in the Atlantic Rainforest of Brazil
by Patricia Harding
I visited the beach areas
of Sao Paulo, Brazil, in January of 2002 so I could have first-hand experience
of the Encyclia habitat known as the Atlantic Rainforest.
This environment is a lowland tropical/subtropical rainforest that lies
slightly below the Tropic of Capricorn yet remains tropical due to ocean
currents that keep the climate warm.
I was hosted by Mauro
Peixoto, an internet acquaintance turned friend, and his family.
Mauro picked my daughter and me up
at the Mogi des Cruz bus station and we stayed at his family�s farm for
several days. His home, having lots of beds and space, is equipped to handle
guests. When I envision heaven, I
imagine Mauro�s verandah. I
cannot say enough about the warm welcome his family gave us, but that has
nothing to do with orchids, it just reflects the Brazilian lifestyle.
We made several day trips
specifically in search of orchids, though I was interested in any plant we
found. One day, at a beach named
Guaratuba in the Prefecture of Bertioga, we went to a rain forest just off the sand.
We only spent a few hours there but we found Encyclia
(Prosthechea/Anacheilium) fragrans. E.
vespa, E. patens (odoratissima), E.
longifolia, and E. fausta, are also found there, but we didn�t see any during our
short afternoon there.
The Encyclia fragrans wasn�t in bloom, but it was wonderful to see the habitat, where water was constantly dripping from leaves and collecting in shallow pools scattered about. It rains there every day for an hour or so, sometimes heavily; the humidity was high but not overpowering. There was a pleasant breeze and the temperatures were warm without being uncomfortable. Trees were the prominent vegetation, growing about 20 feet apart, with ferns, bromeliads, and orchids sparsely attached to their trunks. Huge bromeliads grew on the ground. We did scare up a hive of enormous black bumble bees which added some instant excitement and long lasting pain. Then we went the home of a friend of Mauro�s for beer and talking orchids and heleconias (this person was heavily into both, perhaps all three).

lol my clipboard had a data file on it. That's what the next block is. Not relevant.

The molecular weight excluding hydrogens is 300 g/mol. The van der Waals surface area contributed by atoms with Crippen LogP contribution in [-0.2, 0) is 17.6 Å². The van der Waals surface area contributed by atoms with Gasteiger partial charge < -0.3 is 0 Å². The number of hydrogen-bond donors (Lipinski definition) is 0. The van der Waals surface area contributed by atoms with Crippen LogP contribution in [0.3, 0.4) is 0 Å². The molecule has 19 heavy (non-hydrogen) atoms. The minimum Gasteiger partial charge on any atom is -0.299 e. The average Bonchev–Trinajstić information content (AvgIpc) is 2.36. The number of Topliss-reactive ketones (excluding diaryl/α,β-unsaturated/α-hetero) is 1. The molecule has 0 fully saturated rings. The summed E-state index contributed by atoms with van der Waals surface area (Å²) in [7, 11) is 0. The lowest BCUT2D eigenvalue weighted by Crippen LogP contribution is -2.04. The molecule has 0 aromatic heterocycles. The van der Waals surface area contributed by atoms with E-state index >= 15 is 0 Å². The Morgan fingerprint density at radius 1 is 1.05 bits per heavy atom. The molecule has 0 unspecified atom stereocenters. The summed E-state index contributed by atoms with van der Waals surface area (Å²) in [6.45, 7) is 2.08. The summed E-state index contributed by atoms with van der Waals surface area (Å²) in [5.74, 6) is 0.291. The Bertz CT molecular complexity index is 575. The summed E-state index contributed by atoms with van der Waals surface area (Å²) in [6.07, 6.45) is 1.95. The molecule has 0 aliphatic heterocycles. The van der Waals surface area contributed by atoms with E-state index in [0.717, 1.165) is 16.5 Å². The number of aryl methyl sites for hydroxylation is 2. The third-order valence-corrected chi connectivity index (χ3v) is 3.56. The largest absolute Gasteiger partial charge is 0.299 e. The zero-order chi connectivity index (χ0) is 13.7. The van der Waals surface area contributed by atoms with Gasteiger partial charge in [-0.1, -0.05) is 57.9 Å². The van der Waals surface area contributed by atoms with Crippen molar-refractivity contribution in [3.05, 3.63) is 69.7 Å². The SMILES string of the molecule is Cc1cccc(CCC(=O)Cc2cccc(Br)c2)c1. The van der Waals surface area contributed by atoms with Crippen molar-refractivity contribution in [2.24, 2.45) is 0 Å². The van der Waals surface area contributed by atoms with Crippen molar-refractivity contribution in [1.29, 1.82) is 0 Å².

Mauro has a greenhouse
(really more of a shade house) where he grows many, many orchids, but you can
tell his current passion is Gesneriaceae.
He has lots of Encyclia, but I saw
only campos-portoi in bloom. He
grows them in clay or plastic mesh pots with tree fern fiber and he controls
pests by hanging almost all his plants.
I loved my trip to Brazil. Though
I don�t think you have to have a guide, Brazil is so big and environmentally
diverse that if you only have a short time to visit it makes sense to have
someone who can show you the habitats. I
found Mauro to be an excellent guide and fun to be with.
He was knowledgeable of orchids and almost all native plants, birds,
animals and insects. I would recommend you contact him if you are interested in
an orchid or natural habitat trip. He
will keep the expenses down yet knows where to go and the easiest way to get
there, and his enthusiasm for sharing Brazilian natural history is wonderful.
He has a web site about tours he offers: http://discoverbrazil.cjb.net/.
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